Awarded biennially by the National Academy of Engineering and Ohio University, the Fritz J. and Dolores H. Russ Prize recognizes a bioengineering achievement in widespread use that improves the human condition. This achievement should create for good at the highest level, helping the public better understand and appreciate the contributions of engineers to our health, well-being and quality of life. Established in 1999 by the visionary namesakes of the Russ College of Engineering Technology at Ohio University, the Russ Prize encourages collaboration between the engineering, medical and biological disciplines and professions.
Awarded every other year, the $500,000 prize is named after Ohio University alumnus Fritz Russ, B.S.E.E. ’42, H.O.N. ’75, an esteemed engineer and founder of Systems Research Laboratories, and his wife, Dolores. The Russes’ multimillion-dollar endowment to Ohio University funds the Russ Prize, honoring the couple’s dedication to education and the field of engineering. Recipients are selected by a committee comprised of NAE members and Ohio University officials.
Read about the 2019 Russ Prize recipients.
What is the NAE?
The National Academy of Engineering of the United States (NAE), a private, nonprofit institution, has dedicated itself to the wise use of technology in this country and around the world. In the United States, the NAE serves as an adviser to the federal government, helping to apply the nation's best engineering talent to the field of public policy. Domestically and abroad, the NAE provides a focal point for engineering excellence by recognizing outstanding engineering achievement and encouraging the study and practice of the engineering disciplines.
The NAE was established in 1964 as an autonomous sister academy to the National Academy of Sciences, under its charter granted in 1863 during the Lincoln administration. NAE's purposes are to:
- Promote public education and discussion of technology, trade, engineering, innovation, education and the impact that technology has on our society.
- Advise the federal government, when called upon, on matters of national importance pertaining to engineering and technology.
- Assist the changing technological and engineering needs of America and encourage engineering activities that are in the nation's interest.
- Recognize outstanding contributions to the nation by leading engineers; and recognize outstanding engineers by electing them to membership in the NAE.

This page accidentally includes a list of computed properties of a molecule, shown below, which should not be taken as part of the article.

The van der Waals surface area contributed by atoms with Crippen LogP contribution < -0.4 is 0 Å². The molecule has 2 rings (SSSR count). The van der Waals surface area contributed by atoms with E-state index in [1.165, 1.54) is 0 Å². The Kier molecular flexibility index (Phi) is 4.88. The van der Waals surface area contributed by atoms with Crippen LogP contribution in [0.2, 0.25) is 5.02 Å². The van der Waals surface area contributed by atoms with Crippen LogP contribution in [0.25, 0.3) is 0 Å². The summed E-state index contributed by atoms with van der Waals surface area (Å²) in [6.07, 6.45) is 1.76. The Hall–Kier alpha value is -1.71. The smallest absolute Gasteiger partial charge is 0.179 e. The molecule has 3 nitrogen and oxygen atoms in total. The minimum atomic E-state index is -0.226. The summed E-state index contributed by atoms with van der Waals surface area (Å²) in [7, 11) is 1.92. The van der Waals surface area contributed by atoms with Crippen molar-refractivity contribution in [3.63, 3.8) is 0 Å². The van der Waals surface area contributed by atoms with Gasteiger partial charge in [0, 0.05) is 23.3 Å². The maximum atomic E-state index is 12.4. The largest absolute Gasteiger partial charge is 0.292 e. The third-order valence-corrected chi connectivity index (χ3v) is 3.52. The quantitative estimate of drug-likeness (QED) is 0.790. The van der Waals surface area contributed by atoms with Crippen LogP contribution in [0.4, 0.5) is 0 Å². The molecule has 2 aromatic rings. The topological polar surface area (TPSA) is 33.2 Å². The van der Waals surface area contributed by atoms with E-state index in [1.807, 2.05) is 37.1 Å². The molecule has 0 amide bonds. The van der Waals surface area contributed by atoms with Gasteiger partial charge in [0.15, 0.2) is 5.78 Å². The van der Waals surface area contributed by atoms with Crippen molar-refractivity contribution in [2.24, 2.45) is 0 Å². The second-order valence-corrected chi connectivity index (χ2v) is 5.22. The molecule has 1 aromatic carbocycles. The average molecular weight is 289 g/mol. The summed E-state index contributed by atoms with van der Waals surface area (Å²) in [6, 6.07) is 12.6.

- Promote public awareness of the role of engineering and technology.
Many of the nation's engineering and technology leaders in industry, government and universities are members of the NAE. Members are elected to the NAE on the basis of pioneering achievements in the development of new technologies, for important contributions in engineering practice and theory and for demonstrated leadership in the technology community. All engineering disciplines are represented by the NAE membership, which totals approximately 1,968 persons, including 154 foreign associates. More than half of the NAE's members are from industry and around 43 percent are from academia. Each year the NAE elects about 80 new members.
The NAE conducts and oversees a large number of programs whose common goal is to maintain and enhance the technological health of the country.
The NAE believes that the economic well-being of the United States is linked to the advancement of technology. The NAE has prepared reports on the role of technology in economic growth, the state of engineering education in the United States, ways to improve manufacturing productivity and the competitive status of various industries. The examinations have led the NAE to recommend new courses of action for government, industry and academia. The NAE also has focused on national space and environmental policies, as well as on engineering research priorities.
The NAE's many programs, along with those carried out within the National Research Council (see below), require the efforts of more than 400 NAE members every year, who give their time voluntarily and without compensation.
National Research Council
In addition to the NAE's independent program, a wide variety of studies are carried out by the National Research Council, the joint operating arm of the NAE and the National Academy of Sciences. With more than 1000 study committees, the Research Council conducts studies of national importance involving science and technology, whenever called upon by Congress or agencies of the federal government. More than 10,000 men and women serve on a volunteer basis on Research Council committees every year.
For additional information on the National Academy of Engineering, visit NAE.edu.